Tree growth became a topic of concern in the spring, when the flash estimates for the 2021 greenhouse gas inventory indicated that the land use (LULUCF) sector had turned from a carbon sink into a source of emissions. What this meant in practice was that emissions from fields were larger than the carbon sink of forests.
“It does seem that the sink decreased last year, and there are two underlying reasons for this. First, felling volumes exceeded those of the few previous years. Second, the greenhouse gas inventory calculations were updated, and new growth measurements were introduced, which contributed to the decrease in the sink,” says Kari T. Korhonen, Senior Researcher at Natural Resources Institute Finland.
“Since fluctuation in annual growth is normal, this finding is not in itself concerning. It would be different if we could detect a more permanent decline in growth due to environmental factors.”
Growth rate determined by the width of the annual growth ring
In the national forest inventory, volume growth is determined by measuring trees on permanent sample plots every five years. The difference between these measurement results is the volume growth, which is converted into annual growth by dividing the measurement interval by the number of growing seasons. In turn, the annual growth rate is estimated based on samples bored from sample trees, indicating annual fluctuations in the ring width.
“A decrease in the growth rate was detected for pine and birch, but we have yet to determine what caused it. One factor could be the increased thinning intensity detected in the inventory.”
According to Korhonen, this is partly due to snow damage in Northern and Eastern Finland. When removing damaged trees, thinning must sometimes be carried out too intensely or in stands that would not have been thinned in normal circumstances.
“After intense thinning, recovery is slower than normal, and this can lead to a decrease in the width of the annual growth ring.”
The carbon sink is not constant
“The age structure of forests is a big factor causing changes in tree growth. In young forests, growth is fastest in 21–40-year-old trees and is still relatively fast in 41–60-year-old trees. Growth then begins to slow down,” says Korhonen.
From a nationwide perspective, the age structure of forests has gradually changed. Northern Finland has a large post-war generation of forests that are more than 60 years old, which are no longer at the best growth stage. The results of the previous inventory already showed a decline in tree growth in the area. While growth continued to increase at the national level, it was doing so at a slower pace.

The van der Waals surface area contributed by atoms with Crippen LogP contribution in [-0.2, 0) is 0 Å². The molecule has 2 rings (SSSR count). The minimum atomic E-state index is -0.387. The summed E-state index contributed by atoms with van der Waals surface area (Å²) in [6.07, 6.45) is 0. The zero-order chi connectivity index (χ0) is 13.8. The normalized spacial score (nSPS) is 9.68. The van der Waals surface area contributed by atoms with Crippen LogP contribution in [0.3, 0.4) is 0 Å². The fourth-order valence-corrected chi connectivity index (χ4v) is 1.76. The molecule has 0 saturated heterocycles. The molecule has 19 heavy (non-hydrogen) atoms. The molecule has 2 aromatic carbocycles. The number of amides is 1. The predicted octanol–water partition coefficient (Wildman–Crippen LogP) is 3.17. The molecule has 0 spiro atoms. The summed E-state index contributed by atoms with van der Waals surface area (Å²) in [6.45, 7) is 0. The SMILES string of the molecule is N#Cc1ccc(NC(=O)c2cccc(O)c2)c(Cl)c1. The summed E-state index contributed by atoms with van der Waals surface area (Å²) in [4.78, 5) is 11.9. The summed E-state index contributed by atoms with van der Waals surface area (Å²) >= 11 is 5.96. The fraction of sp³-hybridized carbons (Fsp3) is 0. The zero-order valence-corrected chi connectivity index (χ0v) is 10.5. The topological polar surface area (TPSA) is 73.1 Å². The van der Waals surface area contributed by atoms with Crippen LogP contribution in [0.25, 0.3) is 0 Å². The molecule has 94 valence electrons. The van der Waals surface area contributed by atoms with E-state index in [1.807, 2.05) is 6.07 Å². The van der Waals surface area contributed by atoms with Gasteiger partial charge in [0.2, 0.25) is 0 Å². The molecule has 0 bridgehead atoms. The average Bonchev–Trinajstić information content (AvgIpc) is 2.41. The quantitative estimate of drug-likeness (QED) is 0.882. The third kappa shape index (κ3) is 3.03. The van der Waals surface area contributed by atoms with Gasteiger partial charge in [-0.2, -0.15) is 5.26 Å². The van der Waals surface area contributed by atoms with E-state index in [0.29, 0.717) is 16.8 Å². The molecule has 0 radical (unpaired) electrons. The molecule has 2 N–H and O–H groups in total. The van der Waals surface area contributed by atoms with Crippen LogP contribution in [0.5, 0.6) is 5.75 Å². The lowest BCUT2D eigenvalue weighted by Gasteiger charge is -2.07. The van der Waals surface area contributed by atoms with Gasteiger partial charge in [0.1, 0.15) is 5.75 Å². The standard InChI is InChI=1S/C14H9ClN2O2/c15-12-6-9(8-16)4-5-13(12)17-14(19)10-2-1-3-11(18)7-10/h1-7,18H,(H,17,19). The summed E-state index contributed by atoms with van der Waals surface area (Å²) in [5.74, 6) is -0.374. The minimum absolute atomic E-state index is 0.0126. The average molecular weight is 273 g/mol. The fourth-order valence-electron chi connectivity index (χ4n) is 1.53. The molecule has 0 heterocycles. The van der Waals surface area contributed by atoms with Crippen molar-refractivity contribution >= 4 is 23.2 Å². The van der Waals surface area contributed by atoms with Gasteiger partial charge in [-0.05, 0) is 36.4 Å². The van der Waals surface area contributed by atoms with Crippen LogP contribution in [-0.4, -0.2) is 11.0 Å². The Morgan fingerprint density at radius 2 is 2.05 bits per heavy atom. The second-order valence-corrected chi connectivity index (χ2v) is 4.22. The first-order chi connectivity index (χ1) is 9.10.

“When we have a lot of young forests that grow well, they function as a strong carbon sink. Felling is also at a low level, as no regeneration felling is carried out in young forests. As forests become older, their growth slows down, and there are more opportunities for felling. We are now moving to this stage, and this will decrease the carbon sink.”
Climate benefits from wood products
According to Korhonen, forest use and climate goals can be combined by using forests, as they provide renewable natural resources. This offers climate benefits, but it also requires us to accept that forest use leads to fluctuations in the size of the carbon sink.
“I believe we should look at things holistically. Forests produce wood products that are based on renewable natural resources and do not generate emissions in the same way as products based on fossil raw materials.”
“It does not make sense to restrict production based on renewable natural resources while generating emissions through a fossil economy. Our focus should be on reducing emissions instead of on restricting the use of renewable natural resources to strengthen carbon sinks.”
Good forest management strengthens the carbon sink
If a forest owner strives to maximise the carbon sink of their forest, Korhonen recommends traditional methods that comply with good forest management practices: using the tree species most suitable for the site type and performing forest management work on time.
“For example, a delay in thinning has negative impacts. It results in increased natural removal, tree death and the ensuing release of carbon. When thinning is carried out on time, growth improves and recovers more quickly. In addition, thinning does not have to be too intense, which in turn causes a longer-lasting decline in tree growth.”
“Initial measures must also be taken care of in forest regeneration. Soil preparation ensures considerably better initial development for seedlings. Even if it may have detrimental impacts on the carbon sink when it is carried out, good seedling growth will compensate for this.”
This article was published in issue 3/2022 of Metsä Group’s Viesti magazine.
Text Armi Purhonen
Photo Vastavalo/Kimmo Rampanen